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The best defence in the east is about to meet the best defence in the west. But now is not the time to argue over who is No. 1 in the CFL.
“At this point, it doesn’t really matter,” said Blue Bombers defensive back Jovon Johnson, a big reason why Winnipeg‘s secondary was such a force this season and why the team is heading to Vancouver to play the B.C. Lions in the Grey Cup.
“We’re going into a game against them in the championship,” added Johnson. “Maybe they were the best defence in the west, we were the best defence in the east. Two great defences going against each other in a big game, that’s what we look forward to.”
For coach Paul LaPolice, who guided the Bombers to the playoffs after finishing 2010 at 4-14, the work ethic that got them to Vancouver is what really counts. And he isn’t terribly concerned that they are viewed as underdogs after beating Hamilton 19-3 in the East Final.
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“It doesn’t really matter,” LaPolice said Monday at the team offices next to Canad Inns Stadium, which saw it’s last CFL game Sunday. The Bombers move to their new facility on the grounds of the University of Manitoba next season.
“These guys … they’re going to be excited just to be playing in the game, whether they’re favourites or underdogs. Certainly B.C. being at home is going to put them in a position of a lot more comfort for them but we’ve certainly done well on the road this year.”
In fact, they already have one win in Vancouver this year and went on to beat the Lions in both their regular-season encounters.
The Bombers finished the regular season at 10-8 while the Lions were at 11-7, both atop their respective divisions.
One of the things LaPolice says he likes about the team is the lack of grumbling – publicly at least – as he moved players around this season to find the right mix.
There’s no question quarterback Buck Pierce is anxious to win the final game of the season in Vancouver, where he started his CFL career in 2005. He joined the Bombers after getting released by the Lions in 2009.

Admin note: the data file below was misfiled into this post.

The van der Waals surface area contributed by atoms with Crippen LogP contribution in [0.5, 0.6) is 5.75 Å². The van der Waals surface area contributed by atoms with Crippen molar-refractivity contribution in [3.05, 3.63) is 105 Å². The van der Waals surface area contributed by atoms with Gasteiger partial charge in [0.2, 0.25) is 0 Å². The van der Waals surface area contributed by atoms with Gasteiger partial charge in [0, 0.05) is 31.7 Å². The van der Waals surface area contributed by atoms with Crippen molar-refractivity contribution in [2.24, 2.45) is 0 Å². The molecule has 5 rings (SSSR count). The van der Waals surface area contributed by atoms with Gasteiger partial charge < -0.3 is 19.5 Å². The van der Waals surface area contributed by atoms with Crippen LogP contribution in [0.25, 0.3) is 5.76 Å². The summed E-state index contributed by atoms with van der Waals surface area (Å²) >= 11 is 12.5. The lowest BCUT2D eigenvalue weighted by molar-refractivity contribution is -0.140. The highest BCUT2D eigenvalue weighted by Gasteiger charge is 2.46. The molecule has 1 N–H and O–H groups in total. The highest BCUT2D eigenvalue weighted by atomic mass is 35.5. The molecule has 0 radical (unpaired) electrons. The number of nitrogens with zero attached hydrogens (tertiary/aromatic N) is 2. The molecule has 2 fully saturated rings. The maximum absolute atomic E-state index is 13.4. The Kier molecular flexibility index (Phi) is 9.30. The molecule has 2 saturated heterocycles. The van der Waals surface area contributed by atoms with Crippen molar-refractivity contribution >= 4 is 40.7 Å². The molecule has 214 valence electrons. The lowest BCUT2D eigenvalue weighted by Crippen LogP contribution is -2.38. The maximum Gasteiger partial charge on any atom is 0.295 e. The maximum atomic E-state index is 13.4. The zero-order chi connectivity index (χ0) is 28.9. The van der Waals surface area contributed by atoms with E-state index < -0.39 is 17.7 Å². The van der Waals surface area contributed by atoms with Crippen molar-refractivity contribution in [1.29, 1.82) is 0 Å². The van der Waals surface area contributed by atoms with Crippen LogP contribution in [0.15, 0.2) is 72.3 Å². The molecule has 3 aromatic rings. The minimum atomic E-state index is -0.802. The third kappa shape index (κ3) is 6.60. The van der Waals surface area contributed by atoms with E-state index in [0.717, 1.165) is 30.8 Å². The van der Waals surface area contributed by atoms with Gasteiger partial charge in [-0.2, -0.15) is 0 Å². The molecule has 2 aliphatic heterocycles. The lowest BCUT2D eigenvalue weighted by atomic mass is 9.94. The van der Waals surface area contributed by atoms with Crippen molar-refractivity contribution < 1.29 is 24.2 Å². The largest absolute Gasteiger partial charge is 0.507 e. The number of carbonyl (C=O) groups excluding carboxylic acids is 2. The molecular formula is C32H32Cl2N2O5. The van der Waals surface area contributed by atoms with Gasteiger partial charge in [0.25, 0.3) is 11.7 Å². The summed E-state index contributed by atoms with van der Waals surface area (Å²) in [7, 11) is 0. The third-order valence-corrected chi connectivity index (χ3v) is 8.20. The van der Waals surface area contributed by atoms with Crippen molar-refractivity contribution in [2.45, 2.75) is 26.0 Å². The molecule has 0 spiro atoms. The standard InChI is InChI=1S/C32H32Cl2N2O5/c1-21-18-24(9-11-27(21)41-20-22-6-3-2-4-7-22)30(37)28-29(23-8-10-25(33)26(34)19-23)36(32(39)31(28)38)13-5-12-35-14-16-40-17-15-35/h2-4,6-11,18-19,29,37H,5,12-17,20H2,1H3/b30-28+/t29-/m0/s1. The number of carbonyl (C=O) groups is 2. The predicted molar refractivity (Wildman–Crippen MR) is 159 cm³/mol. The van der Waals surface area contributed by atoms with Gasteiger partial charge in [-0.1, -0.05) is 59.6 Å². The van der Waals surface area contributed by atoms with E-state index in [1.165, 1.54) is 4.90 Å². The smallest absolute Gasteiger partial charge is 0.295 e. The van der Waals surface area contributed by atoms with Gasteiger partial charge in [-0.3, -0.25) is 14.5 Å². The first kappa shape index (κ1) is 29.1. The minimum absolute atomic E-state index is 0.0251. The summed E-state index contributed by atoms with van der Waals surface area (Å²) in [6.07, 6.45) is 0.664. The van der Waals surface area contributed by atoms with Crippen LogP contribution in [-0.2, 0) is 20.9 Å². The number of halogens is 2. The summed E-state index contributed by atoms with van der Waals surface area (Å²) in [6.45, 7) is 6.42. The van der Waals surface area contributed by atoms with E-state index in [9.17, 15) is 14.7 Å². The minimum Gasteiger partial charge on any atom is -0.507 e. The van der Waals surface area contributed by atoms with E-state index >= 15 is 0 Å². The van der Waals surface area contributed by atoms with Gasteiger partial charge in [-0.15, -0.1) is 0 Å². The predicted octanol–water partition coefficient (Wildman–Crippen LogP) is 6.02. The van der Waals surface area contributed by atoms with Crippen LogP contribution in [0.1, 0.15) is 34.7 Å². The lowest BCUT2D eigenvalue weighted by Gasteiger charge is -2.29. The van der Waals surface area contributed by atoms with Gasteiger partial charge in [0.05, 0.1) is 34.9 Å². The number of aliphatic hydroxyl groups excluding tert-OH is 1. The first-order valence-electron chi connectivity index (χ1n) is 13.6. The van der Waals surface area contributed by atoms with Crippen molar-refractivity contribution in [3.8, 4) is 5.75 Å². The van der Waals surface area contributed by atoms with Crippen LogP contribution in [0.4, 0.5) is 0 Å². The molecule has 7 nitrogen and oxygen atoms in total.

“Really, there’s no motivation needed right now,” said Pierce. “It’s one game away and one shot. We’re going out there with a purpose. It’s a business trip for us. We’re excited where we are but it’s not done yet.”
Win or lose on Sunday, the Bombers have gone through a major turnaround in one year. That can be seen in the demand for tickets as Winnipeg set a new all-time record for season sales as they prepare to move to their new, larger home.
The Bombers continue to surprise.
The most potent weapon fielded by the Winnipeg offence in their rout of Hamilton was running back Chris Garrett, who was released after training camp this season only to be picked up again and get real playing time after injuries sidelined top running back Fred Reid and backup Carl Volny.
“I don’t think that you could write a better story for me or for anyone for that matter,” said Garrett, who rated his 190-yard performance on 29 carries Sunday, plus one dramatic final touchdown on the last play of the game, as one of the best games of his career.
“To me it didn’t feel like 29 carries … I’m willing to do more, it was fun.”
PITTSBURGH – There were lofty expectations surrounding Sidney Crosby’s long-awaited return to NHL action, and the Pittsburgh Penguins captain delivered almost immediately with a goal fit for a superstar.
Crosby scored on his first shot of the season, opening the scoring of Pittsburgh’s game against the New York Islanders on Monday. He collected the puck near centre ice, carried it into the Islanders’ zone, muscled his way past Islanders defenceman Andrew MacDonald and flipped a backhand over goaltender Anders Nillson.
The goal, at 5:24 of the first period, came on Pittsburgh’s first shot of the game.
Crosby wasn’t done there. He scored on a backhand from a sharp angle in the third period, ringing the puck off the post and past Nillson, and added a pair of assists.
For the Stanley Cup champion and Olympic gold medallist, this was more proof that Crosby knows how to deal with the burden of great expectations.
He’s experienced the pressure to perform at an elite level since he was a 13-year-old whose immeasurable talent made him a household name throughout Canada. The same pressure he felt as an 18-year-old debuting in the NHL in 2005, and as a 22-year-old carrying the weight of an entire nation at the 2010 Vancouver Olympics.
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What figured to be the most routine of November regular-season games, a Monday night Islanders-Pittsburgh matchup, was transformed into perhaps the NHL’s most anticipated when the Penguins revealed Sunday that Crosby would play following a 10 months-plus concussion layoff.
Suddenly, tickets that were selling online for US$150 doubled and tripled in price.
“It’s been long,” Crosby said as dozens of reporters created a logjam around him after Monday’s morning skate. “I’ve never been away from hockey for that long, so I’m just excited to play again.”